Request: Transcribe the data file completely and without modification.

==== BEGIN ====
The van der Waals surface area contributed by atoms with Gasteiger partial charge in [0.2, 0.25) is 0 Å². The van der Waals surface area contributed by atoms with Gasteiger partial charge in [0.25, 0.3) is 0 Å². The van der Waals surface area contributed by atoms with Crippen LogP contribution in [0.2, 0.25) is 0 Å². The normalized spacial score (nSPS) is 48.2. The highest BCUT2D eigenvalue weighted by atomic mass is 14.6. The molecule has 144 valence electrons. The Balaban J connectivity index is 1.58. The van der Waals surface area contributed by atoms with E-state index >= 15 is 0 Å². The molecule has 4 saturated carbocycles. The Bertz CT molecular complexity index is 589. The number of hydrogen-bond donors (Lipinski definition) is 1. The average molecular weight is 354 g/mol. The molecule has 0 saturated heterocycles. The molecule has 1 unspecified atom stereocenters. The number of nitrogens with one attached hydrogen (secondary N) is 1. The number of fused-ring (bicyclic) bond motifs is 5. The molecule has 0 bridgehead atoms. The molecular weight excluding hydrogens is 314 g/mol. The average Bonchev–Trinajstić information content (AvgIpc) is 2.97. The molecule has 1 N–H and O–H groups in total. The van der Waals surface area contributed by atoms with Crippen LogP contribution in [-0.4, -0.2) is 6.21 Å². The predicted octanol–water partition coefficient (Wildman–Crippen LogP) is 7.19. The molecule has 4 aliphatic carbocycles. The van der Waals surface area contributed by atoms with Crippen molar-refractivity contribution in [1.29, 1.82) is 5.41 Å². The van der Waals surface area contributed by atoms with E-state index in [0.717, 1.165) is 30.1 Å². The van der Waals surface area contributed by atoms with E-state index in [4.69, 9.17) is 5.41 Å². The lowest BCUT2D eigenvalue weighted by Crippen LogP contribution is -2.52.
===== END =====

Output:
The van der Waals surface area contributed by atoms with Gasteiger partial charge in [0.2, 0.25) is 0 Å². The van der Waals surface area contributed by atoms with Gasteiger partial charge in [0.25, 0.3) is 0 Å². The van der Waals surface area contributed by atoms with Crippen LogP contribution in [0.2, 0.25) is 0 Å². The normalized spacial score (nSPS) is 48.2. The highest BCUT2D eigenvalue weighted by atomic mass is 14.6. The molecule has 144 valence electrons. The Balaban J connectivity index is 1.58. The van der Waals surface area contributed by atoms with E-state index >= 15 is 0 Å². The molecule has 4 saturated carbocycles. The Bertz CT molecular complexity index is 589. The number of hydrogen-bond donors (Lipinski definition) is 1. The average molecular weight is 354 g/mol. The molecule has 0 saturated heterocycles. The molecule has 1 unspecified atom stereocenters. The number of nitrogens with one attached hydrogen (secondary N) is 1. The number of fused-ring (bicyclic) bond motifs is 5. The molecule has 0 bridgehead atoms. The molecular weight excluding hydrogens is 314 g/mol. The average Bonchev–Trinajstić information content (AvgIpc) is 2.97. The molecule has 1 N–H and O–H groups in total. The van der Waals surface area contributed by atoms with Crippen LogP contribution in [-0.4, -0.2) is 6.21 Å². The predicted octanol–water partition coefficient (Wildman–Crippen LogP) is 7.19. The molecule has 4 aliphatic carbocycles. The van der Waals surface area contributed by atoms with Crippen molar-refractivity contribution in [1.29, 1.82) is 5.41 Å². The van der Waals surface area contributed by atoms with E-state index in [0.717, 1.165) is 30.1 Å². The van der Waals surface area contributed by atoms with E-state index in [4.69, 9.17) is 5.41 Å². The lowest BCUT2D eigenvalue weighted by Crippen LogP contribution is -2.52.